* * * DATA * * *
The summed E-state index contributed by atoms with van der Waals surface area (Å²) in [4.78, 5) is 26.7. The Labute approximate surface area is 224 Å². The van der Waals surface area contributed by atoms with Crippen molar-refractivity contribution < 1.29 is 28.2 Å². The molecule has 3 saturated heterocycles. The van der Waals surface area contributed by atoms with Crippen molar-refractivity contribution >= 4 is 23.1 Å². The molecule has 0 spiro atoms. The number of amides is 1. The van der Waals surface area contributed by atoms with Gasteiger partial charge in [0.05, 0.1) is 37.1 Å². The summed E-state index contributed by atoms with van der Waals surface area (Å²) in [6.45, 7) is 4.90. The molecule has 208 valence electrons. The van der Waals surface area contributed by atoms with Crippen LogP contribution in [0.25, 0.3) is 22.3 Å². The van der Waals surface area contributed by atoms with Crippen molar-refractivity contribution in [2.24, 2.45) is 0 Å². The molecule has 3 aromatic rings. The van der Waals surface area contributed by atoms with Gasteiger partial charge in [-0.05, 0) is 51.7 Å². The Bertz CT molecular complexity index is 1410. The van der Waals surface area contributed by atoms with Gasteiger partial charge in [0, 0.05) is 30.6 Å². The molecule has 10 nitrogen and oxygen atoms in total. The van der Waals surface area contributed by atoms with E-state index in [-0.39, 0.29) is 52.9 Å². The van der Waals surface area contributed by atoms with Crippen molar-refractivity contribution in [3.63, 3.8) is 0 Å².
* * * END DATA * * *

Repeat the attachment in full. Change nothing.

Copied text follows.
The summed E-state index contributed by atoms with van der Waals surface area (Å²) in [4.78, 5) is 26.7. The Labute approximate surface area is 224 Å². The van der Waals surface area contributed by atoms with Crippen molar-refractivity contribution < 1.29 is 28.2 Å². The molecule has 3 saturated heterocycles. The van der Waals surface area contributed by atoms with Crippen molar-refractivity contribution >= 4 is 23.1 Å². The molecule has 0 spiro atoms. The number of amides is 1. The van der Waals surface area contributed by atoms with Gasteiger partial charge in [0.05, 0.1) is 37.1 Å². The summed E-state index contributed by atoms with van der Waals surface area (Å²) in [6.45, 7) is 4.90. The molecule has 208 valence electrons. The van der Waals surface area contributed by atoms with Crippen LogP contribution in [0.25, 0.3) is 22.3 Å². The van der Waals surface area contributed by atoms with Crippen molar-refractivity contribution in [2.24, 2.45) is 0 Å². The molecule has 3 aromatic rings. The van der Waals surface area contributed by atoms with Gasteiger partial charge in [-0.05, 0) is 51.7 Å². The Bertz CT molecular complexity index is 1410. The van der Waals surface area contributed by atoms with Gasteiger partial charge in [0, 0.05) is 30.6 Å². The molecule has 10 nitrogen and oxygen atoms in total. The van der Waals surface area contributed by atoms with E-state index in [-0.39, 0.29) is 52.9 Å². The van der Waals surface area contributed by atoms with Crippen molar-refractivity contribution in [3.63, 3.8) is 0 Å².